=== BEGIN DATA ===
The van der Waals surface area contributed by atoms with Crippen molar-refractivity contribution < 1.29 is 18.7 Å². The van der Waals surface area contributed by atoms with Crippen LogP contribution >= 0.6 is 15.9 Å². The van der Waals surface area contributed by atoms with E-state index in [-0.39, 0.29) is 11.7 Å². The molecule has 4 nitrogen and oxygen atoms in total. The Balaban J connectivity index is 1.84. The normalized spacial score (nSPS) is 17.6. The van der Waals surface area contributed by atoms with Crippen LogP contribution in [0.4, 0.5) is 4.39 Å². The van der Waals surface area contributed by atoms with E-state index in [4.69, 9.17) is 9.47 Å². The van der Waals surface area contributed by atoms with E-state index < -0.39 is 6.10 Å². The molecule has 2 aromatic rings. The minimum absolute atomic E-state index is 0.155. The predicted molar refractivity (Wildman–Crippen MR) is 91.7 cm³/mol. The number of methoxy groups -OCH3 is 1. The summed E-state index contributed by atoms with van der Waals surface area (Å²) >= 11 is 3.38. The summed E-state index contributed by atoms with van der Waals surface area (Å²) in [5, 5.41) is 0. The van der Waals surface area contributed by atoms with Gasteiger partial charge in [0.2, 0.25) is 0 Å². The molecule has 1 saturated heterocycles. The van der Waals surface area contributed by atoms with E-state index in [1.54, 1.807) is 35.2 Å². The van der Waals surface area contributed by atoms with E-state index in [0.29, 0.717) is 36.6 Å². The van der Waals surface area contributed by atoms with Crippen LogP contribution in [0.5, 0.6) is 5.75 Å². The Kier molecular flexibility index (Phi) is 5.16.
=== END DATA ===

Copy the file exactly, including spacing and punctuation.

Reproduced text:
The van der Waals surface area contributed by atoms with Crippen molar-refractivity contribution < 1.29 is 18.7 Å². The van der Waals surface area contributed by atoms with Crippen LogP contribution >= 0.6 is 15.9 Å². The van der Waals surface area contributed by atoms with E-state index in [-0.39, 0.29) is 11.7 Å². The molecule has 4 nitrogen and oxygen atoms in total. The Balaban J connectivity index is 1.84. The normalized spacial score (nSPS) is 17.6. The van der Waals surface area contributed by atoms with Crippen LogP contribution in [0.4, 0.5) is 4.39 Å². The van der Waals surface area contributed by atoms with E-state index in [4.69, 9.17) is 9.47 Å². The van der Waals surface area contributed by atoms with E-state index < -0.39 is 6.10 Å². The molecule has 2 aromatic rings. The minimum absolute atomic E-state index is 0.155. The predicted molar refractivity (Wildman–Crippen MR) is 91.7 cm³/mol. The number of methoxy groups -OCH3 is 1. The summed E-state index contributed by atoms with van der Waals surface area (Å²) >= 11 is 3.38. The summed E-state index contributed by atoms with van der Waals surface area (Å²) in [5, 5.41) is 0. The van der Waals surface area contributed by atoms with Gasteiger partial charge in [0.2, 0.25) is 0 Å². The molecule has 1 saturated heterocycles. The van der Waals surface area contributed by atoms with E-state index in [1.54, 1.807) is 35.2 Å². The van der Waals surface area contributed by atoms with E-state index in [0.29, 0.717) is 36.6 Å². The van der Waals surface area contributed by atoms with Crippen LogP contribution in [0.5, 0.6) is 5.75 Å². The Kier molecular flexibility index (Phi) is 5.16.